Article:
In a similar vein to The Mist of Avalon, the Queen of Camelot is told from the perspective of a female protagonist. Only this time Queen_of_Camelot_book_coverthe female is the much maligned Queen Guinevere. A lot like Morgan le Fay, Guinevere is often cast in a villainous light due to her adultery with Lancelot. McKenzie tries to explain Guinevere’s actions by developing a sorrowful backstory. However, part of the narrative backfires and makes Guinevere seem incredibly shallow and petty. Part of the problem is the childish rivalry between Elaine and Guinevere, which really makes Guinevere come across as an entitled brat. After a while it is like,well, you had your fate coming. I do not understand why some authors include petty and cattish fights in order to create a “strong” female character. The narrative in the first books is really hampered by this problem. When McKenzie focuses on the male characters, the narrative runs much more smoothly. Grail Prince, the second book, focuses on Galahad and suffers from a similar problem. Instead of being petty, Galahad is incredibly sanctimonious and this makes part of the narrative difficult to read. Of the three, Prince of Dreams-a retelling of Tristan & Isolde, is the best book. Despite the negatives, I like this series because the character interpretations are original and the world building is great. The narrative moves quickly and no loose ends are left hanging. This trilogy is not as well fleshed out as the other series on this list, but I found them entertaining. Every now and then it is nice to read a less complicated version of the Arthurian Legend. Even if Guinevere is off putting for the majority of the first book.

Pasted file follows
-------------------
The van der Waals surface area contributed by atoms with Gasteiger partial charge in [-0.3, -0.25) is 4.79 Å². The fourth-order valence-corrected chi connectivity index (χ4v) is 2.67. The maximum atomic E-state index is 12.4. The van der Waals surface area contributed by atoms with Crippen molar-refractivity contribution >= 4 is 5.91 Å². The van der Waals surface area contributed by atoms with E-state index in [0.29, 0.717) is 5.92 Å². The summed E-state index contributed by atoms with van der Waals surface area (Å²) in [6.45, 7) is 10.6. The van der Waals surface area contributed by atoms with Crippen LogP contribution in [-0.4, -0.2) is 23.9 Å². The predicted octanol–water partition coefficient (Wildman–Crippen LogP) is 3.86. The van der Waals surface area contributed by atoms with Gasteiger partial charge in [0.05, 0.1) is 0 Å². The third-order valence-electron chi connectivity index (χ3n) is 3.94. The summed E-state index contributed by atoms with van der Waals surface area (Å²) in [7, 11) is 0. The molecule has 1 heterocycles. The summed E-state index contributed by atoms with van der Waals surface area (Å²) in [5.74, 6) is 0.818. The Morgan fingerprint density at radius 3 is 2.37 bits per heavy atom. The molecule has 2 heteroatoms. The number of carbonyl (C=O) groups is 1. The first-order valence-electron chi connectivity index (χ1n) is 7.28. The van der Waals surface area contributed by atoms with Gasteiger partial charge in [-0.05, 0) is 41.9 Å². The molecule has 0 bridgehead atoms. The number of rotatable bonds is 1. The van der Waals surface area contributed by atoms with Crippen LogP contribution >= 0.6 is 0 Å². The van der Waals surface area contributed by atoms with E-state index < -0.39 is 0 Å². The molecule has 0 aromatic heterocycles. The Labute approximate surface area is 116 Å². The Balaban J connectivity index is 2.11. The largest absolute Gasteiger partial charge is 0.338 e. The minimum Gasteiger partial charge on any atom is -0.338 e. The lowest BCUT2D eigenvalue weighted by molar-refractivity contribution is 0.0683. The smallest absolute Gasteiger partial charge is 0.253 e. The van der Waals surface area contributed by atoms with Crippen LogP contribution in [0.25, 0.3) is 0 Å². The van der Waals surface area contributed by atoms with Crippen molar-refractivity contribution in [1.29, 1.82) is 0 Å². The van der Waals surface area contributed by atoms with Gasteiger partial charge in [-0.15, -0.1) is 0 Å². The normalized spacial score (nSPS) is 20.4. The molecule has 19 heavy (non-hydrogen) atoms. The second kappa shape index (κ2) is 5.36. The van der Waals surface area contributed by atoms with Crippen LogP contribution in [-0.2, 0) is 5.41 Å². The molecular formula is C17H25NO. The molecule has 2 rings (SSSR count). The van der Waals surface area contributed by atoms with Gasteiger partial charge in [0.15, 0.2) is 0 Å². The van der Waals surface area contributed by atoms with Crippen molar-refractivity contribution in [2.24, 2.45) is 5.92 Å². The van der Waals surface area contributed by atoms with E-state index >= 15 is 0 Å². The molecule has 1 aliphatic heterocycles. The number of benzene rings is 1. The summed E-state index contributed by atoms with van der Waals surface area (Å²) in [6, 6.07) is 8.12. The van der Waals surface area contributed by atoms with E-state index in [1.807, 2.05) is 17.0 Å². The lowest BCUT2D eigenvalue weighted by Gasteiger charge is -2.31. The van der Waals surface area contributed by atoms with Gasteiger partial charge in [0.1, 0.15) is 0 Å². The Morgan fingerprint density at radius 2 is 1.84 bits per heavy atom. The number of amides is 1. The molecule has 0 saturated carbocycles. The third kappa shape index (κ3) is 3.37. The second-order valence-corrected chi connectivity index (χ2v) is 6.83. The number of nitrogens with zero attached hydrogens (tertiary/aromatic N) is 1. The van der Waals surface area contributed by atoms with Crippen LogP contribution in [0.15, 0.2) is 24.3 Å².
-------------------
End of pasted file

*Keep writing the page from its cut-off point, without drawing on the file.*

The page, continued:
Reading Order:                        

  • The Queen of Camelot
  • The Grail Prince
  • Prince of Dreams
  1. The Camulod ChroniclesJack Whyte